Mexico Gears-Up to Celebrate Mayan Apocalypse In 2012
Mexico´s tourism industry is seeking to capitalize on the rest of the world´s anachronistic interest in apocalyptic doomsday prophecies.
According to the famous Mayan calendar, the world will come to end exactly one year from today, and Mexicans in the southeastern part of the country are a planning massive end-of-the-world festivities to entertain the influx of tourists they´re expecting.
The year-long celebration will take place all across the regions of Chiapas, Yucatan, Tabasco, Quintana Roo and Campeche–the former stomping grounds of one of Central America´s most mysterious ancient cultures.
Tourist agencies are already predicting that the region will host some 52 million tourists next year, more than double the average number of annual visitors for the entire country.
But large agencies trying to market the massive festival have attempted to put a sunnier spin on the admittedly grim nature of the Mayan prophecies. “Come celebrate the end of the world with us” is a difficult pitch for even the savviest salesman.
Instead, tourist bureaus have been selling the festival as a time of ℠hope and renewal´–drawing upon the works of a number of contrarian archeologists who argue that the 2012 date on the cryptic 1,300-year-old stone calendar merely marks the end of a time cycle, not the world, in the ancient timepiece.
“The world will not end. It is an era,” explained tourism spokeswoman Yeanet Zaldo for the Caribbean state of Quintana Roo. “For us, it is a message of hope.”
Inhabitants of the regions kicked off the year-long festivities on Wednesday, with the city of Tapachula in Chiapas taking the lead by displaying an 8-foot digital countdown clock in the town´s largest park. At the famous archaeological site of Izapa not far away, descendants of Mayan priests lit incense and offered prayers.
“People who still live in Mayan villages will host rites and burn incense for us to go back in time and try to understand the Mayan wisdom,” Zaldo explained.
The state of Yucatan also recently made public its plans to construct a Maya Museum of Merida, which it hopes to have open by next summer.
Reaching its zenith in the years between 300 and 900 A.D., Mayan civilization, though primitive in many other respects, has made a name for itself in recent years with the uncanny sophistication of its astronomic knowledge. In the modern world this has earned the Mayans a reputation as mysterious soothsayers much like the fame enjoyed by Nostradamus.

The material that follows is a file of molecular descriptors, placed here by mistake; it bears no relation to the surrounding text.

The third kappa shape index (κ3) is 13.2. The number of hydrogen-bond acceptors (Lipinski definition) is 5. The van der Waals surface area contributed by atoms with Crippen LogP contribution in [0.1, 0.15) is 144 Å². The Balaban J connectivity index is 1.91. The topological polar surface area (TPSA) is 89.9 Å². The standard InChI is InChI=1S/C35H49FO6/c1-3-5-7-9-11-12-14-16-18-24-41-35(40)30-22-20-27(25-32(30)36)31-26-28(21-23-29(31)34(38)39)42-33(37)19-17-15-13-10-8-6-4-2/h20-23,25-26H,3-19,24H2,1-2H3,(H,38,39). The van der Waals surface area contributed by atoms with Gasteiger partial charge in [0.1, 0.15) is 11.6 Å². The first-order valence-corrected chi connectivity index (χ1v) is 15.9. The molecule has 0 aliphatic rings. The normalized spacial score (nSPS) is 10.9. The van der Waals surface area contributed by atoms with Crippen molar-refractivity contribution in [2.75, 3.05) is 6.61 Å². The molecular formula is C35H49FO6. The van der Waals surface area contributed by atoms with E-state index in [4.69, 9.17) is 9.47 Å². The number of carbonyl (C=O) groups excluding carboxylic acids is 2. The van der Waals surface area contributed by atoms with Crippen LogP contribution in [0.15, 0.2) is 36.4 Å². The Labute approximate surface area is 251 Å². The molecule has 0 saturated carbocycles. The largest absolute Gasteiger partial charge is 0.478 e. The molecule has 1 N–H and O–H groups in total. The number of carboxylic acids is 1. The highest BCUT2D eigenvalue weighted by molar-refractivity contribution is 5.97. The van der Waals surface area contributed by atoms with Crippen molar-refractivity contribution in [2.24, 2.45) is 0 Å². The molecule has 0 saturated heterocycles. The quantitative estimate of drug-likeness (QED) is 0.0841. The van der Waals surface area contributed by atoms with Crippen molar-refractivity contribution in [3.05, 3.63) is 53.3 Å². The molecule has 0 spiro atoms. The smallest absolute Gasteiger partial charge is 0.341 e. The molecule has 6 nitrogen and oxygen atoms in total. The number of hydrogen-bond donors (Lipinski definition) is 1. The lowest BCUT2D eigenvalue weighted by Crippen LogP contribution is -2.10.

“The Maya are viewed by many westerners as exotic folks that were supposed to have had some special, secret knowledge,” explained Mayan expert Sven Gronemeyer of La Trobe University in Australia to the Associated Press (AP).
“What happens is that our expectations and fears get projected on the Maya calendar.”
The Mayan´s so-called ℠Long Count´ calendar begins in 3,114 B.C., dividing history into segments called Baktuns which are approximately 394-years long. As was the case with many cultures around the world, the number thirteen bore particular significance for the Maya and they believed that the 13th Baktun would draw to a close on December 21, 2012.
The particular superstition which marks this date as the end of the world can be traced back to a stone table that was excavated at an archeological site in Tortuguero in the 1960s. According to the mysterious artifact, the god of the Maya would return at the end of the 13th Baktun.
Gronemeyer believes that the apocalyptic Mayan prophecies are not much different from the infamous ℠Y2K´ debacle at the turn of the millenia, when people around the world went into a panic that computer systems across the globe would crash.
“Human beings seem to be attracted by apocalyptic ideas and always assume the worst,” Gronemeyer todl AP’s Adriana Gomez Licon.
For many experts in the field, the superstitious pop-culture hype about the end of the world distracts from real progress made in recent years by archeologists in understanding Mayan civilization.
“This new historical and archaeological knowledge is so much more interesting and mind-blowing than the fantastical claims about Maya prophecies one sees on TV, books or on the Internet,” wrote David Stuart, a Mayan specialist Mayan at the University of Texas at Austin.
“We´re dealing with thousands of newly deciphered texts and trying to weave together a coherent picture of Maya history and culture, which to me is as exciting as it gets.”
Still, people need to prepare, says Jonnie Channell, owner of Maya Sites Travel Services in Albuquerque, New Mexico. But not for the end of the world.
Channell says that travel accommodations are selling-out quickly, so find a hotel to stay in Mexico to enjoy the festivities is getting more difficult by the day. If you want to visit Mayan region in 2012, she says, you definitely need to plan, noting that her agency is selling package-deal bookings like hot cakes.
“We put together these tours, and we´ve got lots of signups, and people are excited about it,” she said.
But if anybody thinks they℠re going to experience anything more than a great time and a serious hangover, she added, “then they better stay home.”